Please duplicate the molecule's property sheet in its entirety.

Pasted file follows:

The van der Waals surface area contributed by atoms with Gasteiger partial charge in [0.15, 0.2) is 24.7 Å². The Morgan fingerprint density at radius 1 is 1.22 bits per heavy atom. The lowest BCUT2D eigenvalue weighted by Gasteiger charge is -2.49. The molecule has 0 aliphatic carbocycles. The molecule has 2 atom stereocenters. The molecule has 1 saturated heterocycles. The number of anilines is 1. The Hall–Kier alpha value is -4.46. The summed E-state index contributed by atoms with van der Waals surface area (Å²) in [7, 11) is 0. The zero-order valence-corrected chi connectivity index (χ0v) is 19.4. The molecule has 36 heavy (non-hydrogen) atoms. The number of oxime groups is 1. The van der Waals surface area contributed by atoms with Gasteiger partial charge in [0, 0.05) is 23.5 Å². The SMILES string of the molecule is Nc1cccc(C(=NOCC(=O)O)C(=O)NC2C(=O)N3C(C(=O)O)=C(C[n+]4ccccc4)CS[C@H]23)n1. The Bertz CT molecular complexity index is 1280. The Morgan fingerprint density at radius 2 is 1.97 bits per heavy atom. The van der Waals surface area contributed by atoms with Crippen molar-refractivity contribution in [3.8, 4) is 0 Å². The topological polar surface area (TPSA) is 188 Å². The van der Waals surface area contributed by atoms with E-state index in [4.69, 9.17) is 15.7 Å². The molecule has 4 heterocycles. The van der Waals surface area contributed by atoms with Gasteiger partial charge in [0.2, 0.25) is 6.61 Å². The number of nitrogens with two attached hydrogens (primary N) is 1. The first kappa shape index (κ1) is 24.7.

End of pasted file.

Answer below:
The van der Waals surface area contributed by atoms with Gasteiger partial charge in [0.15, 0.2) is 24.7 Å². The Morgan fingerprint density at radius 1 is 1.22 bits per heavy atom. The lowest BCUT2D eigenvalue weighted by Gasteiger charge is -2.49. The molecule has 0 aliphatic carbocycles. The molecule has 2 atom stereocenters. The molecule has 1 saturated heterocycles. The number of anilines is 1. The Hall–Kier alpha value is -4.46. The summed E-state index contributed by atoms with van der Waals surface area (Å²) in [7, 11) is 0. The zero-order valence-corrected chi connectivity index (χ0v) is 19.4. The molecule has 36 heavy (non-hydrogen) atoms. The number of oxime groups is 1. The van der Waals surface area contributed by atoms with Gasteiger partial charge in [0, 0.05) is 23.5 Å². The SMILES string of the molecule is Nc1cccc(C(=NOCC(=O)O)C(=O)NC2C(=O)N3C(C(=O)O)=C(C[n+]4ccccc4)CS[C@H]23)n1. The Bertz CT molecular complexity index is 1280. The Morgan fingerprint density at radius 2 is 1.97 bits per heavy atom. The van der Waals surface area contributed by atoms with Crippen molar-refractivity contribution in [3.8, 4) is 0 Å². The topological polar surface area (TPSA) is 188 Å². The van der Waals surface area contributed by atoms with E-state index in [4.69, 9.17) is 15.7 Å². The molecule has 4 heterocycles. The van der Waals surface area contributed by atoms with Gasteiger partial charge in [0.2, 0.25) is 6.61 Å². The number of nitrogens with two attached hydrogens (primary N) is 1. The first kappa shape index (κ1) is 24.7.